Back to the Pistons now. Detroit has one of the best young front court tandems in the game with Greg Monroe and Andre Drummond. The acquisition of Josh Smith and Chauncey Billups pretty much cemented Detroit’s fate of not bottoming out. And everyone knows that in the NBA you either want to be good, or bottom out for a high draft pick. To be an average team in the NBA is the worst spot to be in. Now to Billups- while certainly past his prime, brings a dimension Detroit has lacked probably since he was traded to Denver for Allen Iverson: leadership. You know who else has needed leadership since he’s entered the NBA? Brandon Jennings.
The ages of the Pistons’ core (minus Billups) are as follows: 23, 23, 19, 27. That would be Jennings, Smith, Monroe and Drummond. Meanwhile, teams in the Eastern Conference like the Nets, Knicks and Heat could be drastically different in the next year or two. Jennings is going to be playing with a chip on his shoulder and I’m willing to think Billups could help make him into the next Mike Conley and not Kenny Anderson 2.0. I’m not willing to say coach Maurice Cheeks is the second coming of Phil Jackson, but he’s been around the game long enough to lead a team. Cheeks, who was a good point guard in his own right, should also help the development of Jennings.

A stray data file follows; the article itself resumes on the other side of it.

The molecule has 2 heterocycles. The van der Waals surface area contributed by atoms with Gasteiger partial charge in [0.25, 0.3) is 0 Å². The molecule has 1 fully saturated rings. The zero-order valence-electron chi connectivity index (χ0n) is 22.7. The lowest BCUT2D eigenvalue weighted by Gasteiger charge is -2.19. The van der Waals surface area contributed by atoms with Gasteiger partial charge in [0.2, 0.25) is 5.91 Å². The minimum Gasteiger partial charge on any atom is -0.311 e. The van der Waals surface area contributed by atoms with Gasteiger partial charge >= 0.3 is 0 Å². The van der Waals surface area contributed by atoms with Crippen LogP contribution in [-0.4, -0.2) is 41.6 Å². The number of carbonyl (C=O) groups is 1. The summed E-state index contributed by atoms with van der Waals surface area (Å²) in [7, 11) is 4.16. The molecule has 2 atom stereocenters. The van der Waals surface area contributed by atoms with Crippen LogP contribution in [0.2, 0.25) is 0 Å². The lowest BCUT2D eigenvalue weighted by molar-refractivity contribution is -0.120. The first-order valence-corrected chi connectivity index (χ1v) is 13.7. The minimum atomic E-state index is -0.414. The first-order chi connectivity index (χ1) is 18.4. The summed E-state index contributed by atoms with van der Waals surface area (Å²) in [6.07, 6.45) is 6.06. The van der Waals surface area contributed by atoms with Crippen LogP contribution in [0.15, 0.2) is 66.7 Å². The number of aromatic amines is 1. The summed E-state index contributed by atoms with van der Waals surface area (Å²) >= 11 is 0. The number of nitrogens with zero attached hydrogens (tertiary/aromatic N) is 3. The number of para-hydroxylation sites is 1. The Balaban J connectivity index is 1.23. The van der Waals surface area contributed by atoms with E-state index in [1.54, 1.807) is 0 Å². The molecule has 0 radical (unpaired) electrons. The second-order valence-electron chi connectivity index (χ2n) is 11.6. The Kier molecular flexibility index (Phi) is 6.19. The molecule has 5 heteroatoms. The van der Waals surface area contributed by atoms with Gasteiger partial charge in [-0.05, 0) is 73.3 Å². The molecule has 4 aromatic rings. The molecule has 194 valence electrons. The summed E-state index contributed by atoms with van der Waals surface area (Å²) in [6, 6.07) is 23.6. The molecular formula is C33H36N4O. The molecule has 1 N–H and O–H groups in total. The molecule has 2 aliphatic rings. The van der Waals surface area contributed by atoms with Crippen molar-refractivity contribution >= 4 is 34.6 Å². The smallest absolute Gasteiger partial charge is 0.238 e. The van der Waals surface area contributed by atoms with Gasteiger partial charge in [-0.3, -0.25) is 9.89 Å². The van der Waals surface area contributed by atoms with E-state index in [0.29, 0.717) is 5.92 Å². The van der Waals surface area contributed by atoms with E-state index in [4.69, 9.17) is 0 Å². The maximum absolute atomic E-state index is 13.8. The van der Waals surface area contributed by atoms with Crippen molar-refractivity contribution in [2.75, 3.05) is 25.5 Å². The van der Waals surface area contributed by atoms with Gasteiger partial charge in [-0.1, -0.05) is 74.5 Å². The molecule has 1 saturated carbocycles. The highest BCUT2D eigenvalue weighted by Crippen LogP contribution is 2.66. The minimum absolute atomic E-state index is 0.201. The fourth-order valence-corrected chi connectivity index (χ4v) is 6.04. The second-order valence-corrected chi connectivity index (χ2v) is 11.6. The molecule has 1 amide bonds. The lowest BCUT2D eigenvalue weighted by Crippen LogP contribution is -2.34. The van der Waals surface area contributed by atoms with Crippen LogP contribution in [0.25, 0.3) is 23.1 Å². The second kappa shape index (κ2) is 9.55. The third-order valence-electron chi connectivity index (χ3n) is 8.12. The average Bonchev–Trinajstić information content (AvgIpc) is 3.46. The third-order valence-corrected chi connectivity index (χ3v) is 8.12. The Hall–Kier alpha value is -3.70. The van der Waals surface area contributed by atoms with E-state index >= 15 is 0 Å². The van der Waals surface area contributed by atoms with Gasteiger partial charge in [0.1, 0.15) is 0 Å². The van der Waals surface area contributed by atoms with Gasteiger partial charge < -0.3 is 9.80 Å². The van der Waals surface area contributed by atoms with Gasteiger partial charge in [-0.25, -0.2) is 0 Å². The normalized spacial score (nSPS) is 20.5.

The Pistons and their President of Basketball Operations, Joe Dumars (the man who pulled the trigger on the trade), should be applauded for taking a shot at an explosive young point guard who’s only 23 years of age. For Jennings, this is easily the most talented team he’s been part of. The leadership of Billups and Cheeks will go a long way in helping Jennings with decision-making and leading a team. Coach Cheeks is a defensive-minded coach that should get the most out of Josh Smith, Greg Monroe and Andre Drummond on the back end. Think about the potential of those three players playing defense for a second. This team has the potential and ability to shut teams down, while getting out and finishing on the break with the speedy Jennings leading the way.
Jennings no doubt has his deficiencies. His assist-to-turnover ratio was ranked 25th in the league last year. His field-goal percentage ranked second worst among the 123 players who averaged 15 field-goal attempts per game last year, according to ESPN. So there are plenty of reasons to be skeptical of the trade. But remember, it’s a three-year deal worth $25 million at around $8 million/year, far less than the $12 million annually Jennings was looking for.
The Pistons went from potential fringe playoff team to a team that looks like a postseason contender. This young Pistons squad will now have expectations placed on them, which is more than you could have said with combo guard Brandon Knight leading the show. This has all the makings for a great story season for Motown or a disaster in the making. We shall see.